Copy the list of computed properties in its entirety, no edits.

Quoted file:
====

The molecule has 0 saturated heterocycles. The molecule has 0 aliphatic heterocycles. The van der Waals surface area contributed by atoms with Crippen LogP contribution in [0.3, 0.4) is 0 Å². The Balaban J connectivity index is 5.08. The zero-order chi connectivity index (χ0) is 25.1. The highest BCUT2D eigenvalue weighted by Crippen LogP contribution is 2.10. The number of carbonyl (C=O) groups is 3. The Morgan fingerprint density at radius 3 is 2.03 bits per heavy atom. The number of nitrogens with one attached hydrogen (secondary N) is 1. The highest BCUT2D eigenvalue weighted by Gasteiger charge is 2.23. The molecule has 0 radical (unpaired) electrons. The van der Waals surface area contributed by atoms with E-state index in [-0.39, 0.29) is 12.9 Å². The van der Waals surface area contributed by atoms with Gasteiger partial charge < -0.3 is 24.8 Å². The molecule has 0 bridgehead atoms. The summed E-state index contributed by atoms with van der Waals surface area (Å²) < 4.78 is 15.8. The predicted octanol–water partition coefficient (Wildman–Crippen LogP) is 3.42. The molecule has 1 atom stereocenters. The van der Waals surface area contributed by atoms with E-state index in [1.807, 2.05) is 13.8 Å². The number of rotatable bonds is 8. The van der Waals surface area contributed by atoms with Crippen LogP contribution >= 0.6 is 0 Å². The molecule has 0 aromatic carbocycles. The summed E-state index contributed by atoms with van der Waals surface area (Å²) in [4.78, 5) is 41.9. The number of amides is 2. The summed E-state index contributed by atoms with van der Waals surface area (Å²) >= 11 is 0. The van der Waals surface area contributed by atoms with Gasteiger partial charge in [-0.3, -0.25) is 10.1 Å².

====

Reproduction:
The molecule has 0 saturated heterocycles. The molecule has 0 aliphatic heterocycles. The van der Waals surface area contributed by atoms with Crippen LogP contribution in [0.3, 0.4) is 0 Å². The Balaban J connectivity index is 5.08. The zero-order chi connectivity index (χ0) is 25.1. The highest BCUT2D eigenvalue weighted by Crippen LogP contribution is 2.10. The number of carbonyl (C=O) groups is 3. The Morgan fingerprint density at radius 3 is 2.03 bits per heavy atom. The number of nitrogens with one attached hydrogen (secondary N) is 1. The highest BCUT2D eigenvalue weighted by Gasteiger charge is 2.23. The molecule has 0 radical (unpaired) electrons. The van der Waals surface area contributed by atoms with E-state index in [-0.39, 0.29) is 12.9 Å². The van der Waals surface area contributed by atoms with Gasteiger partial charge < -0.3 is 24.8 Å². The molecule has 0 bridgehead atoms. The summed E-state index contributed by atoms with van der Waals surface area (Å²) < 4.78 is 15.8. The predicted octanol–water partition coefficient (Wildman–Crippen LogP) is 3.42. The molecule has 1 atom stereocenters. The van der Waals surface area contributed by atoms with E-state index in [1.807, 2.05) is 13.8 Å². The number of rotatable bonds is 8. The van der Waals surface area contributed by atoms with Crippen LogP contribution >= 0.6 is 0 Å². The molecule has 0 aromatic carbocycles. The summed E-state index contributed by atoms with van der Waals surface area (Å²) in [4.78, 5) is 41.9. The number of amides is 2. The summed E-state index contributed by atoms with van der Waals surface area (Å²) >= 11 is 0. The van der Waals surface area contributed by atoms with Gasteiger partial charge in [-0.3, -0.25) is 10.1 Å².